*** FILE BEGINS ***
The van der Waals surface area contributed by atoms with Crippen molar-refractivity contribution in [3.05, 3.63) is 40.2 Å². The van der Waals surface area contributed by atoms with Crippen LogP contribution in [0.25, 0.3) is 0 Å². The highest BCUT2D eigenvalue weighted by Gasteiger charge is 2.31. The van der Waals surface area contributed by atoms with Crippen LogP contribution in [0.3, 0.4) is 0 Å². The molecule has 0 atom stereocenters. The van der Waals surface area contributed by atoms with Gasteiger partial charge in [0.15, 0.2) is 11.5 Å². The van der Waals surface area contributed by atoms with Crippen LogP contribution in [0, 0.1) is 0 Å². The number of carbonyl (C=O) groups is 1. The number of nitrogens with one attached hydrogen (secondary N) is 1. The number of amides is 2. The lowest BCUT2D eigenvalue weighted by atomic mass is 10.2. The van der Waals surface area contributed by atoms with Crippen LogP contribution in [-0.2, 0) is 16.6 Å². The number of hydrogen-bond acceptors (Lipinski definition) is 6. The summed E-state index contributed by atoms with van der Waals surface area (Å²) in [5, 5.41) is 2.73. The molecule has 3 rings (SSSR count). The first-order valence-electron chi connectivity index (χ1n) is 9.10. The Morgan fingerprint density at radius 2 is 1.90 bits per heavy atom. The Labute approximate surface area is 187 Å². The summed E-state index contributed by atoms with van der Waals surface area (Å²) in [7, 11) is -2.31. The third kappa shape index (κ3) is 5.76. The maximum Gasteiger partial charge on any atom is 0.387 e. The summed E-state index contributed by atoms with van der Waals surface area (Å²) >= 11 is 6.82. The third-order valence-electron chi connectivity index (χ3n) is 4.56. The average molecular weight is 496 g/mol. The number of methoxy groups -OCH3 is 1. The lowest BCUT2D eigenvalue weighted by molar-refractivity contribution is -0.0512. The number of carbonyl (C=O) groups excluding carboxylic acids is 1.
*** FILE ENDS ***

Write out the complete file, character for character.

The van der Waals surface area contributed by atoms with Crippen molar-refractivity contribution in [3.05, 3.63) is 40.2 Å². The van der Waals surface area contributed by atoms with Crippen LogP contribution in [0.25, 0.3) is 0 Å². The highest BCUT2D eigenvalue weighted by Gasteiger charge is 2.31. The van der Waals surface area contributed by atoms with Crippen LogP contribution in [0.3, 0.4) is 0 Å². The molecule has 0 atom stereocenters. The van der Waals surface area contributed by atoms with Gasteiger partial charge in [0.15, 0.2) is 11.5 Å². The van der Waals surface area contributed by atoms with Crippen LogP contribution in [0, 0.1) is 0 Å². The number of carbonyl (C=O) groups is 1. The number of nitrogens with one attached hydrogen (secondary N) is 1. The number of amides is 2. The lowest BCUT2D eigenvalue weighted by atomic mass is 10.2. The van der Waals surface area contributed by atoms with Crippen LogP contribution in [-0.2, 0) is 16.6 Å². The number of hydrogen-bond acceptors (Lipinski definition) is 6. The summed E-state index contributed by atoms with van der Waals surface area (Å²) in [5, 5.41) is 2.73. The molecule has 3 rings (SSSR count). The first-order valence-electron chi connectivity index (χ1n) is 9.10. The Morgan fingerprint density at radius 2 is 1.90 bits per heavy atom. The Labute approximate surface area is 187 Å². The summed E-state index contributed by atoms with van der Waals surface area (Å²) in [7, 11) is -2.31. The third kappa shape index (κ3) is 5.76. The maximum Gasteiger partial charge on any atom is 0.387 e. The summed E-state index contributed by atoms with van der Waals surface area (Å²) >= 11 is 6.82. The third-order valence-electron chi connectivity index (χ3n) is 4.56. The average molecular weight is 496 g/mol. The number of methoxy groups -OCH3 is 1. The lowest BCUT2D eigenvalue weighted by molar-refractivity contribution is -0.0512. The number of carbonyl (C=O) groups excluding carboxylic acids is 1.